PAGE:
Monday, 21 April 2008

Obi-Wan has taught you well, but you are not a Jedi yet.

AngryBeth Shortbread pointed out the Jedi nature of my master apprentice rants. The fact that my youngest lad has had all 6 episodes of Star Wars on a continuous loop for the last year may well have influenced me slightly.

The other thing that I have realised about the master apprentice model is that it does not work on its own. In fact, ironically enough, it's something that I have been sort of fighting against on the course that I teach on. Let me explain.

On our course, each student is assigned a personal tutor. The vast majority of input that a student gets is from this tutor. Invariably, this master influences their apprentice, inducting them into the ways of the force as they see it. What often happens is that the apprentice turns into a mini-me, a watered down version of the original. The master is invariably disappointed in this sub-standard clone. This is the first danger of the master apprentice model. The second danger is that a student may end up with a tutor that isn't really that interested in that student's practice, and the tutor that is into that student's practice is in a different year, and not accessible. The pressure to adapt the practice to pleases your tutor is tremendous, and damaging. In short, when the 'master apprentice' model gets mixed up with the 'manager of learning' role of a tutor, things ain't good.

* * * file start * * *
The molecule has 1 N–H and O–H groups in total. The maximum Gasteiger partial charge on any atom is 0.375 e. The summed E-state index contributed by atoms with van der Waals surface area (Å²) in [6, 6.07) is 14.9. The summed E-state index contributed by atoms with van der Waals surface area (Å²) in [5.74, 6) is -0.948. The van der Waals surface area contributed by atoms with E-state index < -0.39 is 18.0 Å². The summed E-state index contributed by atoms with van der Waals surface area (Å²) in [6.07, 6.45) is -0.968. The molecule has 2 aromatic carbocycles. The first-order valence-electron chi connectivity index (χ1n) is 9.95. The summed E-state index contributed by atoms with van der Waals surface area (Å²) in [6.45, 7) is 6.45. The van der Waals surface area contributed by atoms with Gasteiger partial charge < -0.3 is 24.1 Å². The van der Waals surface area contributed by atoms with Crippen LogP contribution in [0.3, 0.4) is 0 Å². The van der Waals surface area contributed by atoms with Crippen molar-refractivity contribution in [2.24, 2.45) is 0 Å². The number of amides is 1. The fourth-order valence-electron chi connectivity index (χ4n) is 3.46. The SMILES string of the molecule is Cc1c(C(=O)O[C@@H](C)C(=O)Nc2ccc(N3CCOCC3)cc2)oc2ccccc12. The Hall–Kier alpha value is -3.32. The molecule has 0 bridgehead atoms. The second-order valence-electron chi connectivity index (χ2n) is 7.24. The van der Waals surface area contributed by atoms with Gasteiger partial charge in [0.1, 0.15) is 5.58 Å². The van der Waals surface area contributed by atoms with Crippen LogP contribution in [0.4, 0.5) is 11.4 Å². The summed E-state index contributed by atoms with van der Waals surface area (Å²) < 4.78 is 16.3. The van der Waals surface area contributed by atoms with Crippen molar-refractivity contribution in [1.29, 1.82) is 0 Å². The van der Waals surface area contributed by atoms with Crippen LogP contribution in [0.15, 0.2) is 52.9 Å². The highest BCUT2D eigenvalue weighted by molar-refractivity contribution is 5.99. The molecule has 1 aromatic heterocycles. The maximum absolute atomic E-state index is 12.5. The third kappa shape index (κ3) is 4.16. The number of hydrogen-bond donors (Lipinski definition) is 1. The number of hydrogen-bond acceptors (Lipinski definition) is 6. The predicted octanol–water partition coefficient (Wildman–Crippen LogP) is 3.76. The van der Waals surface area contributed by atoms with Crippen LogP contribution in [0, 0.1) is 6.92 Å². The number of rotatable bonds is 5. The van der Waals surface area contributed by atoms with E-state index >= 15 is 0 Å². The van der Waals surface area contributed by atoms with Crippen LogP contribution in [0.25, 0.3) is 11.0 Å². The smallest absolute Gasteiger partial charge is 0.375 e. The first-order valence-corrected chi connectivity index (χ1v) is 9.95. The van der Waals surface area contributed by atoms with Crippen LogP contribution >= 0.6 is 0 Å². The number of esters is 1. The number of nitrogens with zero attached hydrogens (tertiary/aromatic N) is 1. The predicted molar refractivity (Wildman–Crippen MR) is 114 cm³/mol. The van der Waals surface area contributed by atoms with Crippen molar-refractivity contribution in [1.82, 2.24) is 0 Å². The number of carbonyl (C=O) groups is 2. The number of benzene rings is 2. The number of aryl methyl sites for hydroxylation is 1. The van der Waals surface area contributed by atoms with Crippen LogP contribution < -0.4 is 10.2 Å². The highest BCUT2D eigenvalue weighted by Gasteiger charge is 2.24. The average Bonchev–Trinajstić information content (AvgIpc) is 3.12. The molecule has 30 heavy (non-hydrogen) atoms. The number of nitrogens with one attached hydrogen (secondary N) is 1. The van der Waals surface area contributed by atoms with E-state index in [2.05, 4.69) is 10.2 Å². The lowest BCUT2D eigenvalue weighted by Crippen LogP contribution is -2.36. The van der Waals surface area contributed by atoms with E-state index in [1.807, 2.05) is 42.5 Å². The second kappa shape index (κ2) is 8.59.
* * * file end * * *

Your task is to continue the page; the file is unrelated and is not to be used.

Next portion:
The solution? To separate out these two distinct roles, and make sure that each tutor knows when they have the media neutral, manager of learning hat on, and when they are a master, expanding their practice and inspiring all who witness their greatness, unrestricted by the practical day-to-day needs of students.

The way that I have tried to do this on our course is to introduce a week-on, week-off system. In the first week, I see all of my 28 graphics students face-to-face, and I go to wherever they are, teasing them forward into the zone of proximal development. Any sense of my own practice is not allowed. It's about them in week one. In the second week, I am the master, and any student from across the whole of the School that happens to have an interest in mad virtual art and bad/good creative programming can seek me out and share my joy. So the 'master apprentice' model, and the 'zone of proximal development' model are two sides of the same coin. Students need both equally, and staff need to do both equally.

The two projects that we will be running during the pilot reflect both the zone and the master apprentice models. The first project (zone) asks the students to build a shrine to their avatar. This is all about going to the student and drawing out of them what they are really about, and what they potentially might become. The second project (master apprentice) is to make some art for an exhibition that Kisa and Cubist are preparing work for. This is about students working along-side us, learning by example, witnessing good practice and being able to imagine themselves playing the part of the artist. If they play that part well enough, they become the artist, and their work will hopefully sit along-side ours in the actual exhibition.

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